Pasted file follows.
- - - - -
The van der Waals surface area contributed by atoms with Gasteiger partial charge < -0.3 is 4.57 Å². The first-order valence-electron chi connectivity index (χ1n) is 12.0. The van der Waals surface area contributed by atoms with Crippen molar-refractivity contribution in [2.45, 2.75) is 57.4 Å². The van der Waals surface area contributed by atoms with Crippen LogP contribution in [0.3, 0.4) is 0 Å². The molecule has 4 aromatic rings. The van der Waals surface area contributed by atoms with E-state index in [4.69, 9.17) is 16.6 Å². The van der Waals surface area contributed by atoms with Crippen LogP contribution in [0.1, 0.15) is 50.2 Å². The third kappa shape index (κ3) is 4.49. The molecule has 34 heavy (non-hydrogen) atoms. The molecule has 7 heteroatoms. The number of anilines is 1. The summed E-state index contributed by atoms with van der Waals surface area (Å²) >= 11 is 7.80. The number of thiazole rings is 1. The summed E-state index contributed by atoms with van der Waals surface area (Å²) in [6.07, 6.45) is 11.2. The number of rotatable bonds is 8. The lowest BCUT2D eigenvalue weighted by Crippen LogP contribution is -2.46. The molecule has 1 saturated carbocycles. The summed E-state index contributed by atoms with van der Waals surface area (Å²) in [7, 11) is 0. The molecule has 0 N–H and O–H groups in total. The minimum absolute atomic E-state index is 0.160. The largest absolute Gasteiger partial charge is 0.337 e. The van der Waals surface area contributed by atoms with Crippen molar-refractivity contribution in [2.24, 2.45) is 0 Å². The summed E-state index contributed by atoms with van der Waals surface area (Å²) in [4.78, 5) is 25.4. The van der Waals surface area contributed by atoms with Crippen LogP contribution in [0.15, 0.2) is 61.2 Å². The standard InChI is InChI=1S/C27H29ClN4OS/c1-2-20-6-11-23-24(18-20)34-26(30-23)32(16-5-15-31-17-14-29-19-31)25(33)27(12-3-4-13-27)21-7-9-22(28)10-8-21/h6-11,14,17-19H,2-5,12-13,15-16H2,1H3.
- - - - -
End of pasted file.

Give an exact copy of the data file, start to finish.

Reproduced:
The van der Waals surface area contributed by atoms with Gasteiger partial charge < -0.3 is 4.57 Å². The first-order valence-electron chi connectivity index (χ1n) is 12.0. The van der Waals surface area contributed by atoms with Crippen molar-refractivity contribution in [2.45, 2.75) is 57.4 Å². The van der Waals surface area contributed by atoms with Crippen LogP contribution in [0.3, 0.4) is 0 Å². The molecule has 4 aromatic rings. The van der Waals surface area contributed by atoms with E-state index in [4.69, 9.17) is 16.6 Å². The van der Waals surface area contributed by atoms with Crippen LogP contribution in [0.1, 0.15) is 50.2 Å². The third kappa shape index (κ3) is 4.49. The molecule has 34 heavy (non-hydrogen) atoms. The molecule has 7 heteroatoms. The number of anilines is 1. The summed E-state index contributed by atoms with van der Waals surface area (Å²) >= 11 is 7.80. The number of thiazole rings is 1. The summed E-state index contributed by atoms with van der Waals surface area (Å²) in [6.07, 6.45) is 11.2. The number of rotatable bonds is 8. The lowest BCUT2D eigenvalue weighted by Crippen LogP contribution is -2.46. The molecule has 1 saturated carbocycles. The summed E-state index contributed by atoms with van der Waals surface area (Å²) in [7, 11) is 0. The molecule has 0 N–H and O–H groups in total. The minimum absolute atomic E-state index is 0.160. The largest absolute Gasteiger partial charge is 0.337 e. The van der Waals surface area contributed by atoms with Crippen molar-refractivity contribution in [2.24, 2.45) is 0 Å². The summed E-state index contributed by atoms with van der Waals surface area (Å²) in [4.78, 5) is 25.4. The van der Waals surface area contributed by atoms with Crippen LogP contribution in [0.15, 0.2) is 61.2 Å². The standard InChI is InChI=1S/C27H29ClN4OS/c1-2-20-6-11-23-24(18-20)34-26(30-23)32(16-5-15-31-17-14-29-19-31)25(33)27(12-3-4-13-27)21-7-9-22(28)10-8-21/h6-11,14,17-19H,2-5,12-13,15-16H2,1H3.